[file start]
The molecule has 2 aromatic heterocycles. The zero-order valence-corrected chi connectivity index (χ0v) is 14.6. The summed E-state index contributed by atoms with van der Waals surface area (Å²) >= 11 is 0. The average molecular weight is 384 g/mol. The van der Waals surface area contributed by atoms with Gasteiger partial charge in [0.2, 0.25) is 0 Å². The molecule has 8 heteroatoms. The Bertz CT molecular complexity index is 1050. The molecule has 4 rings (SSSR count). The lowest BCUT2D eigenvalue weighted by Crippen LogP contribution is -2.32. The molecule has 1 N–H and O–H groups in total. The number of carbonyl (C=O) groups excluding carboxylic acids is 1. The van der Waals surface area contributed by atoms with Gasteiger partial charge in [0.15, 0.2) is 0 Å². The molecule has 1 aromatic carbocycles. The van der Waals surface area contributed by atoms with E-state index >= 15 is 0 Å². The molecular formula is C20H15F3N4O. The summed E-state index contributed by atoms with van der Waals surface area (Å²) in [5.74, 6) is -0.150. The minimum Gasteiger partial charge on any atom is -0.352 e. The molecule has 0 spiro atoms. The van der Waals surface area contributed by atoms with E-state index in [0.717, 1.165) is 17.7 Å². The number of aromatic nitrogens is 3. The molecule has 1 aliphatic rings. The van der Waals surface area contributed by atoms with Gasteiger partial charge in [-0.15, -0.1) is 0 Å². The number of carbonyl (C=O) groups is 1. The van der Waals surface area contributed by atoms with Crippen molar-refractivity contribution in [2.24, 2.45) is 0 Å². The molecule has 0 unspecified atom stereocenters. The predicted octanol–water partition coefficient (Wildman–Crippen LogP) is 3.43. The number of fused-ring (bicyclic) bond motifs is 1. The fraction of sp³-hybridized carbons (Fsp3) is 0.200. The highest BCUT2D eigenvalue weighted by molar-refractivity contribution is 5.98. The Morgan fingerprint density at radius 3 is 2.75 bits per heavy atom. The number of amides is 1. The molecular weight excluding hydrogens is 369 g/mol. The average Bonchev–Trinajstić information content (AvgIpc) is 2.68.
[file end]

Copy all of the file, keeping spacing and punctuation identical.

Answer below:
The molecule has 2 aromatic heterocycles. The zero-order valence-corrected chi connectivity index (χ0v) is 14.6. The summed E-state index contributed by atoms with van der Waals surface area (Å²) >= 11 is 0. The average molecular weight is 384 g/mol. The van der Waals surface area contributed by atoms with Gasteiger partial charge in [0.2, 0.25) is 0 Å². The molecule has 8 heteroatoms. The Bertz CT molecular complexity index is 1050. The molecule has 4 rings (SSSR count). The lowest BCUT2D eigenvalue weighted by Crippen LogP contribution is -2.32. The molecule has 1 N–H and O–H groups in total. The number of carbonyl (C=O) groups excluding carboxylic acids is 1. The van der Waals surface area contributed by atoms with Gasteiger partial charge in [0.15, 0.2) is 0 Å². The molecule has 1 aromatic carbocycles. The van der Waals surface area contributed by atoms with E-state index >= 15 is 0 Å². The molecular formula is C20H15F3N4O. The summed E-state index contributed by atoms with van der Waals surface area (Å²) in [5.74, 6) is -0.150. The minimum Gasteiger partial charge on any atom is -0.352 e. The molecule has 0 spiro atoms. The van der Waals surface area contributed by atoms with E-state index in [0.717, 1.165) is 17.7 Å². The number of aromatic nitrogens is 3. The molecule has 1 aliphatic rings. The van der Waals surface area contributed by atoms with Gasteiger partial charge in [-0.15, -0.1) is 0 Å². The number of carbonyl (C=O) groups is 1. The van der Waals surface area contributed by atoms with Crippen molar-refractivity contribution in [2.24, 2.45) is 0 Å². The molecule has 0 unspecified atom stereocenters. The predicted octanol–water partition coefficient (Wildman–Crippen LogP) is 3.43. The number of fused-ring (bicyclic) bond motifs is 1. The fraction of sp³-hybridized carbons (Fsp3) is 0.200. The highest BCUT2D eigenvalue weighted by molar-refractivity contribution is 5.98. The Morgan fingerprint density at radius 3 is 2.75 bits per heavy atom. The number of amides is 1. The molecular weight excluding hydrogens is 369 g/mol. The average Bonchev–Trinajstić information content (AvgIpc) is 2.68.